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A declining backlog is haunting FreightCar America (RAIL). For the third quarter of 2006, sales were $395.8 million and net income attributable to common stockholders was $36.8 million, or $2.88 per diluted share. In comparison, to the third quarter of 2005, the Company had sales of $263.4 million and net income attributable to common stockholders of $17.0 million, or $1.35 per diluted share.

Net income for the third quarter of 2006 was $36.8 million, compared to net income of $17.0 million for the third quarter of 2005. EBITDA was $57.5 million in the third quarter of 2006, compared with EBITDA of $30.2 million in the third quarter of 2005. The improvement in net income and EBITDA reflects increased sales volume, operating leverage attributable to higher
volume, improved productivity, and the impact of pass-through of increases in material costs to our customers with respect to all of our railcar deliveries.

Key Drivers

The company is the leading manufacturer of aluminum-bodied railcars in North America, based on the number of railcars delivered, and the leading North American manufacturer of coal-carrying railcars. Production of coal-carrying railcars represents 93% of the deliveries of railcars in 2005 and 78% of the deliveries of railcars in 2004. The Company estimates that they have manufactured 80% of the coal-carrying railcars delivered over the three years ended December 31, 2005 in the North American market.

Backlog of coal cars is the key to growth for the company. As the table below shows the company is experiencing a substantial reduction in new orders for rail cars. In fact the Company expects to see lower production starting the 2nd quarter of 2007 unless new orders are received.

RAIL backlog

In the three months ended September 30, 2006, the Company delivered 5,027 new railcars, compared to the delivery of 3,617 new railcars in the three months ended September 30, 2005. Orders for new railcars totaled 357 units for the three months ended September 30, 2006, compared to 3,763 units ordered for the three months ended June 30, 2006 and orders of 6,884 units for the three months ended September 30, 2005. Approximately 90% of the Company’s backlog as of September 30, 2006 consisted of coal-carrying railcars.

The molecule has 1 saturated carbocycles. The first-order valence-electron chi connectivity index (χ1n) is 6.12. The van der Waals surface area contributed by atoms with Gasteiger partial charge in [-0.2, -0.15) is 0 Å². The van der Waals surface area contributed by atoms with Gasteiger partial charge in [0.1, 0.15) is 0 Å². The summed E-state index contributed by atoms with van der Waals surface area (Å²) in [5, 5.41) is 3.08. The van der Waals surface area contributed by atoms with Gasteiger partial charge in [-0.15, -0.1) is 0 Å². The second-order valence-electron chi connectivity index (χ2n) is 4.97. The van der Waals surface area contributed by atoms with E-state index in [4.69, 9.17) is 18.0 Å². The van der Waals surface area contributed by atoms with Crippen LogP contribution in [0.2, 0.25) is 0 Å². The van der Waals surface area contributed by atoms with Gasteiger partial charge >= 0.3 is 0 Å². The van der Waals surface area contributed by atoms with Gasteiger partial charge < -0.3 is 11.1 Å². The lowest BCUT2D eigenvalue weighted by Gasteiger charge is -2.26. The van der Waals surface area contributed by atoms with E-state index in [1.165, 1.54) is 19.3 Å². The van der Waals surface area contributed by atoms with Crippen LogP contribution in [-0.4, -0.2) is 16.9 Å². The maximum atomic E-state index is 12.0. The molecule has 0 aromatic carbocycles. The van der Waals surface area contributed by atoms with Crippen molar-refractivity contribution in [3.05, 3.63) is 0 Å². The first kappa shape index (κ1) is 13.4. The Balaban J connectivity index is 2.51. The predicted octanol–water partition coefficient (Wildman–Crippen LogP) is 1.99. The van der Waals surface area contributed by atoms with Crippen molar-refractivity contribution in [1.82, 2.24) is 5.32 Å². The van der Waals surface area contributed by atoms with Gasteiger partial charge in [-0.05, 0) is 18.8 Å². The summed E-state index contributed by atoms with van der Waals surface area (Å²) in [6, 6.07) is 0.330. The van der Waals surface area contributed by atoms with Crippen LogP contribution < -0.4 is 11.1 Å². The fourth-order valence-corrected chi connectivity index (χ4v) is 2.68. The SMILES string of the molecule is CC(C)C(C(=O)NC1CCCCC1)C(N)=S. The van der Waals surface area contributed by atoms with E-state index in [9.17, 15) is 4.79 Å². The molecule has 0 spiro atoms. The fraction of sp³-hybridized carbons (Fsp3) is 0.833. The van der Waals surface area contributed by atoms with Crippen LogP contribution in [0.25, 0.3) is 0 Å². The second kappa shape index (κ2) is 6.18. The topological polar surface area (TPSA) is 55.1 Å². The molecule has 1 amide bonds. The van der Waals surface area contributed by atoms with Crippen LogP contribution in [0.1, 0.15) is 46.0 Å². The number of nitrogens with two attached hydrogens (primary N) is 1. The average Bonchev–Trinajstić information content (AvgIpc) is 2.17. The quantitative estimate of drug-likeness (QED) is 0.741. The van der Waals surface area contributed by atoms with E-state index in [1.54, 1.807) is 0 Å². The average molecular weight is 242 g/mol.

Shortly after the end of the quarter the Company announced an order of an additional 2,073 cars as well as an exclusive supplier agreement with TXU Generation Development to provide up to 7,650 aluminum coal-carrying railcars to be delivered in the second half of 2008 through 2009. Specific railcar orders from TXU will be entered into their backlog as notice to proceed with production is received.The North American railcar market is highly cyclical and the trends in the railcar industry are closely related to the overall level of economic activity.

During the most recent industry cycle, industry-wide railcar deliveries declined from a peak of 75,704 in 1998 to a low of 17,736 railcars in 2002. During this period, the Company’s railcar production declined from approximately 9,000 railcars in 1998 to 4,067 railcars in 2002. In 2004 and 2005, industry-wide railcar deliveries grew to 46,871 and 68,612, respectively, and the Company’s railcar production increased to 7,484 and 13,031 railcars, respectively.